In short, the marriage of Gorgo and Leonidas was almost certainly dynastic; the marriage need not have involved any kind of inclination or affection on either side. But the case is not quite that simple. First, as the closest male relative of Cleomenes, Leonidas would have been well positioned to claim the throne without taking Gorgo to wife, if he had found the marriage objectionable. Certainly, if he were the kind of man, as some historians claim, who was capable of committing fratricide and regicide to lay claim to the throne in 480, than he need not have gone to the trouble of marrying Cleomenes’ daughter. He would have found ways of disposing of her as well as her father. Second, while Spartan law did not give women any official say over their husbands, it hardly seems likely that Gorgo, who went down in history as outspoken even in matters that did not directly concern her, was going to meekly accept a man she did not want. In short, while there is no evidence of strong mutual attraction, there is good reason to believe that both parties to the marriage found it acceptable.
There are two incidents in the historical record, however, that hint at something more than a marriage of convenience. The first of these is the famous scene in which Gorgo deciphers the significance of the apparently blank writing tablets sent by Demaratus. The way the scene is written, it is clear that Demaratus has sent a message to the Spartan state – not to Leonidas personally. But “no one” could figure out what the blank tablets meant until Gorgo suggested scraping the wax off them. The importance of this scene is two-fold. First, it is further evidence of Gorgo’s cleverness, but secondly, it shows that Gorgo was present when affairs of state were being discussed. A message to Sparta would most likely have been sent to the ephors or the Gerusia. If Gorgo was present when either of these bodies were meeting, it could only have been because Leonidas was willing to let her be present – a clear sign of respect.
And Gorgo returned the compliment. When asked by a foreign woman why Spartan women were the only women in the world who “ruled their men,” Gorgo allegedly said it was because Spartans were the only women who gave birth to men. Her classically Laconic answer went straight to the heart of the matter, accurately diagnosing the low status of women elsewhere in the Greek world as the product of misogyny. Only Spartan men, Gorgo implied, were man enough not to be intimidated by strong, out-spoken women. That is not the answer of a woman, who thinks little of her own husband.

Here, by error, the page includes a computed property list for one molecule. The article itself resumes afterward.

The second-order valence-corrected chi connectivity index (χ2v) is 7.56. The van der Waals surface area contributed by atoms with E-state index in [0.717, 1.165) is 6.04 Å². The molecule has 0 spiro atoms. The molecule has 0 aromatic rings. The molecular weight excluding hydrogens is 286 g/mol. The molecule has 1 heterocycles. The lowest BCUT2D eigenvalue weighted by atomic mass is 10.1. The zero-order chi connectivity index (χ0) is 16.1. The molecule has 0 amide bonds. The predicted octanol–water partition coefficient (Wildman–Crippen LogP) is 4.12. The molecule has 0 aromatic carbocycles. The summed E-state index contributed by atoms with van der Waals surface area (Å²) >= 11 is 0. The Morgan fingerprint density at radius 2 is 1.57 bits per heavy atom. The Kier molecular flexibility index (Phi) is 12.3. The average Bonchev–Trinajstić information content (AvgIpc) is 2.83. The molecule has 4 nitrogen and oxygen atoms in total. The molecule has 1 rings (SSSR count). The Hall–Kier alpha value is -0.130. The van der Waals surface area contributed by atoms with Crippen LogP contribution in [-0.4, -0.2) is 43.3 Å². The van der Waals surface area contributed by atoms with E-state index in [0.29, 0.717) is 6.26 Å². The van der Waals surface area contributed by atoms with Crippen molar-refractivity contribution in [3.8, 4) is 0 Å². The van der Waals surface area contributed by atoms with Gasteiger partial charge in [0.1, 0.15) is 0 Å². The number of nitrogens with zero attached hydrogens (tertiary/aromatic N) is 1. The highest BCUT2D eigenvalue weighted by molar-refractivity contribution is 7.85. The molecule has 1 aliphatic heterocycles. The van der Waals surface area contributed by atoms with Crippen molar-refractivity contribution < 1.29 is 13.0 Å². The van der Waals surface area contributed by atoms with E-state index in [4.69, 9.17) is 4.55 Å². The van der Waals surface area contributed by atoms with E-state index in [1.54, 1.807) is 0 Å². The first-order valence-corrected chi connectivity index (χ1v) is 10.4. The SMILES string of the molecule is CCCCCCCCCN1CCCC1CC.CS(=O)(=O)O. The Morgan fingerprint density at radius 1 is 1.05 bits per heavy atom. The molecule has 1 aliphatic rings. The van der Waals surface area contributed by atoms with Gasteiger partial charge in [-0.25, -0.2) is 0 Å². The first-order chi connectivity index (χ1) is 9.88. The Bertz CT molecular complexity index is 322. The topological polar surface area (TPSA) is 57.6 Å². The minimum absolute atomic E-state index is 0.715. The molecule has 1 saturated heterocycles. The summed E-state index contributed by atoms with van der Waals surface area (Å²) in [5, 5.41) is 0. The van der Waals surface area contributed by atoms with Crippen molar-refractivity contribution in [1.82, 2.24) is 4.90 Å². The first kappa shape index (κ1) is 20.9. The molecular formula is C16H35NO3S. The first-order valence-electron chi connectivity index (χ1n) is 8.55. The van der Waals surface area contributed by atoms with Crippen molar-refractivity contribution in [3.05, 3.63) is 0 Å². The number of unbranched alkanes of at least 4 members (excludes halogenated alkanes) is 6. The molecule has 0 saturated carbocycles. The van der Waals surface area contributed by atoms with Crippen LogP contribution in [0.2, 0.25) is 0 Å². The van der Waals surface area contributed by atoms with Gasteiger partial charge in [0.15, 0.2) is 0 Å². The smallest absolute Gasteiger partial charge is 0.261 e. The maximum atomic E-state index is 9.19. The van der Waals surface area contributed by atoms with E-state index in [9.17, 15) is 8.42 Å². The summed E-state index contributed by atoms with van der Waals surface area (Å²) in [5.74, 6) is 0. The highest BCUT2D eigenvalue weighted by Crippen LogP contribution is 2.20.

This second incident is revealing for another reason as well. Since most Greek women were confined to the back of their own houses and rarely set foot outside except for weddings, funerals and assisting in the childbirth of relatives, it is hardly likely that Gorgo’s allegedly Attican interrogator was outside of her own four walls, much less outside her city. The woman who asked Gorgo about the strange power of Spartan woman was in her own environment; Gorgo was the visitor. That means that Leonidas took Gorgo with him when he travelled abroad. That in turn suggests a far closer relationship than a conventional marriage.
Unfortunately, the only exchange between Leonidas and Gorgo that has been passed down to us it is little more than ideological drivel. Allegedly, Gorgo asked Leonidas for his “instructions” or “orders” as he marched away to his death and he told Gorgo to do her eugenic duty to “marry a good man and have good children.” This text-book exchange is so stereotypical that it is very probably spurious, intended to give greater credence to the ideology contained by putting it into the mouths of heroes centuries after both Leonidas and Gorgo were long dead.
In summary, Leonidas was the son of a man who defied the ephors for love of his mother. He married voluntarily a young woman, who had already established a reputation for being out-spoken and politically acute. He included her in contexts where affairs of state were being handled. He travelled with her abroad. He had at least one child with her. And he may have explicitly urged her to marry again and found a new family after his own death. A love story? Not necessarily, but it has the makings of one….